8 Similarities of Growing Churches
The Christian Science Monitor published a story today about growing churches. The article summarizes recent findings from the Hartford Institute for Religion Research. In it, Granger is described as "a drum-loving congregation near South Bend." I'd like to think there are more words to describe us, but it was an interesting article nonetheless.
Here is a quick summary of the eight similarities of growint churches in the Hartford report:
- Congregations that change worship format and style are more likely to grow. More than half the congregations that use contemporary styles of worship have experienced substantial growth since 2000. Frequency is important as well: The more worship services a congregation holds, the more likely it is to have grown.
- Congregations located in new suburbs are more likely to experience growth. But surprisingly the second best area for growth is the downtown of metropolitan areas.
- Congregations that have experienced major conflict are quite likely to have declined in attendance. The strongest correlate of growth is the absence of serious conflict.
- Congregations that have started or maintained a website in the past year are most likely to grow. The effort to have a website indicates that the congregation is outward looking and willing to change by non-traditional means.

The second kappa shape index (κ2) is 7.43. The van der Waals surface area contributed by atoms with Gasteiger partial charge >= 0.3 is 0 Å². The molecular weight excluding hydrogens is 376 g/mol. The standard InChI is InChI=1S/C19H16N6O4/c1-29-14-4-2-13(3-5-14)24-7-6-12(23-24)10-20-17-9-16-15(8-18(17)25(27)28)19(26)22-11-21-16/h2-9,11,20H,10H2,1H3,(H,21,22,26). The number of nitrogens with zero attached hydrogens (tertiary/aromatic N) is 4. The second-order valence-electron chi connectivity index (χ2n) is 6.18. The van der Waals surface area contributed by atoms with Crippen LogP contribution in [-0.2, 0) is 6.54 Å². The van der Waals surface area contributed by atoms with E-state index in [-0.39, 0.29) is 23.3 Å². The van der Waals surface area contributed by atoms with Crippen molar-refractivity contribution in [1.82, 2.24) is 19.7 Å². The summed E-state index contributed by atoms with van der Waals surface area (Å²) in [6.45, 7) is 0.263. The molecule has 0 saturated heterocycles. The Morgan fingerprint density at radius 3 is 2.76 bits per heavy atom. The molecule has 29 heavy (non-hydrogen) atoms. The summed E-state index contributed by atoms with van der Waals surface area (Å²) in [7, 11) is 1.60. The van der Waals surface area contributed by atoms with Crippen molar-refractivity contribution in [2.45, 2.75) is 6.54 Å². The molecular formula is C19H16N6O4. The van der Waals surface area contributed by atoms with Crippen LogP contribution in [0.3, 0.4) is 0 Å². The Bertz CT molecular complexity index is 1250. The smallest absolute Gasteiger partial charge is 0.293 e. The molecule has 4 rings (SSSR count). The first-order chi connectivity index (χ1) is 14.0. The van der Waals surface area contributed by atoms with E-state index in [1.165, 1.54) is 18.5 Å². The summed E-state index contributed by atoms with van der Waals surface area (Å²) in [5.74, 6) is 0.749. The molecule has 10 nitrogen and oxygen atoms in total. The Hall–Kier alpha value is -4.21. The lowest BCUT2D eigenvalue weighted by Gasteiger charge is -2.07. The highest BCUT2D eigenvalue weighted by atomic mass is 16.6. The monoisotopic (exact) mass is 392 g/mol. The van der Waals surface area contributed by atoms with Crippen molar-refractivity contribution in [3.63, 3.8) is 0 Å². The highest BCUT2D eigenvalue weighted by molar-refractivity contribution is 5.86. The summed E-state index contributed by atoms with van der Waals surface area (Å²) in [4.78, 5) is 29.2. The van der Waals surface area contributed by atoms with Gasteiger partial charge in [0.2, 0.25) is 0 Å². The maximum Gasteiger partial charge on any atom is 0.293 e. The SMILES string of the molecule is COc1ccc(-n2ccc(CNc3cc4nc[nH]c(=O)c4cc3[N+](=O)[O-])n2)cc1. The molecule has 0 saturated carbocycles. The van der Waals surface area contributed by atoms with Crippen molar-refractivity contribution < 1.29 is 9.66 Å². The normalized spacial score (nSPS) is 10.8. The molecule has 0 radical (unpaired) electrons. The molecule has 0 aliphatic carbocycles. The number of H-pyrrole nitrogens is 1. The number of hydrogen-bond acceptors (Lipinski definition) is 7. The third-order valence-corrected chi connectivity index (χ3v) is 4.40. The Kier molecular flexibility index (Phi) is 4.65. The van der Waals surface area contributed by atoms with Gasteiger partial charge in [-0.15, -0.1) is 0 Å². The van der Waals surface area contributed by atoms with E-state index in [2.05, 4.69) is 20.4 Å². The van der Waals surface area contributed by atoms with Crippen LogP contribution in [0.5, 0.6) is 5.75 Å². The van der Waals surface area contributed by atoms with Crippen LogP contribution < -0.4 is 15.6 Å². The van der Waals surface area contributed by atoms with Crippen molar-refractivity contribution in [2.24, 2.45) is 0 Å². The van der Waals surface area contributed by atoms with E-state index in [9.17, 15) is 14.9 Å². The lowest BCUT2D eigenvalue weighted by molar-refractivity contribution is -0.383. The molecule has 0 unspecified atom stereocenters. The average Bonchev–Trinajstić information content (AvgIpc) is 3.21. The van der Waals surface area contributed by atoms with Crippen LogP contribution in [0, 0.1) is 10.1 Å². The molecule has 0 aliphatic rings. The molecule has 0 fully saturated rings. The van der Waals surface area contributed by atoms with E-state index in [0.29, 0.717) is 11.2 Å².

- While most congregations in America are composed of a single racial/ethnic group, those that are multi-racial are most likely to have experienced strong growth in worship attendance.
- More important than theological orientation is the religious character of the congregation and clarity of mission and purpose. Growing churches are clear about why they exist and about what they are to be doing – “purpose-driven growth.”
- Congregations that involve children in worship are more likely to experience significant growth. Also, important to growth is the ability of congregations to attract young adults and children with families.
- Almost all congregations say they want to grow, but it takes intentionality and action for growth to occur. Congregations that developed a plan to recruit members in the last year were more likely to grow than congregations that had not. Particularly helpful in achieving growth are sponsorship of a program or event to attract non-members or the existence of support groups.
For the entire 20-page pdf report: Download CongGrowth.pdf